Out of the total number of 307 signatory private security companies, 27 of these companies are operating in Africa. Altogether 16 out of the 27 Africa-based signatory companies are based in South Africa. Within the continent, South Africa has arguably the highest number of private security companies and officers. According to the Private Security Authority Annual Report (2010/2011), a total of 1 780 874 security officers and 20 254 security businesses were registered with the Authority. Though confined to South Africa, these staggering figures point to the need for an effective regulatory and control system of an industry, which has become a force to be reckoned with worldwide. In the absence of an international instrument to regulate the activities of private military and security companies, a question could be asked on whether the implementation of the ICoC and the Charter could be the best approach to address the challenges posed by private military and security companies? 

While the signature of the ICoC by these companies is the first step in a process towards compliance, the draft Charter seeks to establish an oversight mechanism for its implementation, thus ensuring full compliance. The envisaged Charter mechanisms are aimed at supporting effective oversight of the private security provision, particularly in areas where the rule of law has been substantially undermined and in which the capacity of the state authority is diminished, limited or non-existent. It is without any doubt that both the ICoC and the Charter would be relevant on the African continent, particularly due to the delay by the UN member States in the finalisation, consequent adoption and implementation of a legally binding document.

In its report to the UN General Assembly dated 22 August 2011 (A66/317), the Working Group clarified its position on the ICoC and the Charter, which essentially provide for an international private security industry’s self-regulatory mechanism. It stated that it did not believe that the efforts initiated through the adoption of the ICoC and the Charter are sufficient in ensuring that companies are held accountable for human rights violations or that this initiative would provide victims with an effective remedy. The Working Group views these initiatives as effective tools for complementing a binding international legal instrument, such as the draft convention proposed..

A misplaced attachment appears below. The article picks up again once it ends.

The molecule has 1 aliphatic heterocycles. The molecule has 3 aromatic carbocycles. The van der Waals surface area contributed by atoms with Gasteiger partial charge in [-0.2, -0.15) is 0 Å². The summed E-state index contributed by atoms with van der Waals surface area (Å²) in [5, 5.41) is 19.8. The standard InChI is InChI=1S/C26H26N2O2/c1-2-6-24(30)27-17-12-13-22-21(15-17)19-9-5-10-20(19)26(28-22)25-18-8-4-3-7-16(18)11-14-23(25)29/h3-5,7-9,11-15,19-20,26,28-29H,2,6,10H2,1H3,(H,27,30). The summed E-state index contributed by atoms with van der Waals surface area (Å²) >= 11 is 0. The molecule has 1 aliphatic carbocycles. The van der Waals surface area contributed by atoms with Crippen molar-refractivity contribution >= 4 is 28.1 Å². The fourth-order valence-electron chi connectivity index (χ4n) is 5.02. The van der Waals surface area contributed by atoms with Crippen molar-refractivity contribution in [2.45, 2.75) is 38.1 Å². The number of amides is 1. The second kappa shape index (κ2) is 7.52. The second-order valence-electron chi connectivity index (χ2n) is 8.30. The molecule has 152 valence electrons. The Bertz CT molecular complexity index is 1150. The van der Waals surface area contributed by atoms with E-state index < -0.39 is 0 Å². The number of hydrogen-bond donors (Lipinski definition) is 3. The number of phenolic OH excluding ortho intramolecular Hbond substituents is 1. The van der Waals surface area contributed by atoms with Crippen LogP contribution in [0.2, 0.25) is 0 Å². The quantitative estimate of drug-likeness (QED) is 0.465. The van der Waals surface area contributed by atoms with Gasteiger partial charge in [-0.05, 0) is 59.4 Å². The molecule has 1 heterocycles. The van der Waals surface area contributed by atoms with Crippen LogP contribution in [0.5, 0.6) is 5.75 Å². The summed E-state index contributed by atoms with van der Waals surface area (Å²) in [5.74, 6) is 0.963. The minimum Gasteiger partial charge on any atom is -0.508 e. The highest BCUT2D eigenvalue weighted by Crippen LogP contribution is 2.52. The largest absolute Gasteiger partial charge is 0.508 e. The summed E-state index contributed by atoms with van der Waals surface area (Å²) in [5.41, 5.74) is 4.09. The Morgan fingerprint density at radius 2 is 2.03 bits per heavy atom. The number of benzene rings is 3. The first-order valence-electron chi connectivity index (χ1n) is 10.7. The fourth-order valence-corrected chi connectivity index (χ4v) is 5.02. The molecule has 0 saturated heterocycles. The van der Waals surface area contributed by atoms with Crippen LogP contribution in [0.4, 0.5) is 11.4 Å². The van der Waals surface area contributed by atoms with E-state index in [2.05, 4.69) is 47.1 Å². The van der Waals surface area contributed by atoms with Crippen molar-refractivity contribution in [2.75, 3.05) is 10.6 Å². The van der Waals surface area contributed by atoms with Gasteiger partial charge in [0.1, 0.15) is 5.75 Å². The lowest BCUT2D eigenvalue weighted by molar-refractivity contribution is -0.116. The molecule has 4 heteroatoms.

While the envisaged self-regulating mechanism through the ICoC and the Charter is at a very advanced stage, the process towards the adoption of a legally binding international instrument is moving at a snail’s pace. The need for the implementation of the ICoC and the Charter, as a complementary mechanism of the long awaited comprehensive legally binding international regulatory instrument, cannot be underestimated. While the initiatives under the auspices of the ICoC and the draft Charter are not the best approaches to addressing the concerns about the activities of the private companies, it remains viable, particularly in the absence of an effective international instrument.